Posted: Friday, May 3rd, 2013
My favorite class in high school was the one where I wrote boring essays to fill arbitrary length requirements. I learned valuable lessons. I learned to use two adjectives that mean the same thing. I learned the art of the go-nowhere tangent. I learned that passive voice created longer sentences than active voice. I learned to say the same thing twice. I learned to repeat myself. Courier New was everyone’s favorite font. It turned one and a half pages and a C+ into two pages and an A.
Those were the days. I was rewarded for bad habits.
These days, I love concise language. Everyone does. Making clear points quickly is a 21st century skill that should be taught early. It’s a career skill, a conversation skill, a life skill. Nobody has time for wordiness, from the kid taking your lunch order to the head honcho at your workplace.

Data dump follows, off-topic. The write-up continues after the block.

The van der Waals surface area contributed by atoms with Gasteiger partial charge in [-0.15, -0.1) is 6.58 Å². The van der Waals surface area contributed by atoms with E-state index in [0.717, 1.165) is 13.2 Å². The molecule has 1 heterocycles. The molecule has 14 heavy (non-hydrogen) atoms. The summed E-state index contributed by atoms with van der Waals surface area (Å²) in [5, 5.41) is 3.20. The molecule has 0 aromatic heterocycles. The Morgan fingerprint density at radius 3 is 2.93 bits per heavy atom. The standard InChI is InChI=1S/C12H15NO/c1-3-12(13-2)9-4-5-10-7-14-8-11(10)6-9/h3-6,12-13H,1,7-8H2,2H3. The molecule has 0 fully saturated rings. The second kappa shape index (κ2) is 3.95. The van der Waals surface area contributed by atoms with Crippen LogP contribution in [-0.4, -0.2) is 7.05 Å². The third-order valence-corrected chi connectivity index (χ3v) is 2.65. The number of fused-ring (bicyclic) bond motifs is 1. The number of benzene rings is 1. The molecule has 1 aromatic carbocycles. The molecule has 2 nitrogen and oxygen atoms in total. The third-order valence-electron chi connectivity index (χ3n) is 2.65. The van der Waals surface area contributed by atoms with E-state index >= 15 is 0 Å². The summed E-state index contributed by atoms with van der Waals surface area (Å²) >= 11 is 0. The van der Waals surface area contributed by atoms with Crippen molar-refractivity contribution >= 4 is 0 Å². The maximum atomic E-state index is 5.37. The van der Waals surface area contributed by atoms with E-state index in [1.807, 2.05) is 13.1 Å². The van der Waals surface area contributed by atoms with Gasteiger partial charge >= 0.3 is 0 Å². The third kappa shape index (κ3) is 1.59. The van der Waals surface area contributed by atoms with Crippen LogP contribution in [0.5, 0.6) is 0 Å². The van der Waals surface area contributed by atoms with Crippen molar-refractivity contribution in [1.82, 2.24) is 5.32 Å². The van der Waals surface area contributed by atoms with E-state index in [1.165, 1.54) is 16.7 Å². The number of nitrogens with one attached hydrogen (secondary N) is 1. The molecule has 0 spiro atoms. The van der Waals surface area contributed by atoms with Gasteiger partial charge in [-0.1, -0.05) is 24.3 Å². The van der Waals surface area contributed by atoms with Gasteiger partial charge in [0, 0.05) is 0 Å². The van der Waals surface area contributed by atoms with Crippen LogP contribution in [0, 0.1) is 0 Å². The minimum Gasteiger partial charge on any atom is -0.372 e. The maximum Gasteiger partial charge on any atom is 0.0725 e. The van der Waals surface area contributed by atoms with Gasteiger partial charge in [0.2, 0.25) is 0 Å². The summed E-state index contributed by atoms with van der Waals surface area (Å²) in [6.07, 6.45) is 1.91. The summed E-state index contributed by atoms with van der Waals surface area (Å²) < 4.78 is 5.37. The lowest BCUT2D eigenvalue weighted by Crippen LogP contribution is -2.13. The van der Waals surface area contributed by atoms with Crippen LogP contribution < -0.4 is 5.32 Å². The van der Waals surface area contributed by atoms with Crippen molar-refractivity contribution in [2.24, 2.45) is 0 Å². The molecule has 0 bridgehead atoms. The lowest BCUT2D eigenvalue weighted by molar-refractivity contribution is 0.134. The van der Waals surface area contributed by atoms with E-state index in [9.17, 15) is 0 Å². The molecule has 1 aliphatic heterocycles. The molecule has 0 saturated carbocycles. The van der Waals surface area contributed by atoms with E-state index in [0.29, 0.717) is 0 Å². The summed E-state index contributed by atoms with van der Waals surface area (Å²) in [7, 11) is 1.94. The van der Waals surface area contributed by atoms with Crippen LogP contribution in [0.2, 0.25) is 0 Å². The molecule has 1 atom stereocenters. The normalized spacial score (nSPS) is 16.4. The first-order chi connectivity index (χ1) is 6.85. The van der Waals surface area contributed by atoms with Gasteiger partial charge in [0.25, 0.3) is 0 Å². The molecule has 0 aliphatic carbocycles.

Asking students for a set number of pages is like scoring a basketball game on number of dribbles. Good players need only one dribble to get from the three-point line to the rim, and good writers share information in as little space as possible.
Dearest teachers, I have an assignment for you. Teach your students to write gorgeous sentences with a high information-to-words ratio. Write a long sentence on the board and cut it down to its essentials.
Give them some disorganized facts, and challenge them to write a short paragraph that includes all of them. Whichever paragraph is best, read it out loud to the class.
Assign an essay without a length requirement. Tell them to respond to your prompt with a set level of depth or breadth.
Does this have to be the only way they write? Nope. But they shouldn’t be taught to just write long, rambling, meandering stuff that goes in all kinds of different directions, digressing at every turn, pulling in useless information and extraneous, needlessly big words like extraneous, sort of like this ridiculous sentence I’ve got going on right here.
Oops, old habits die hard.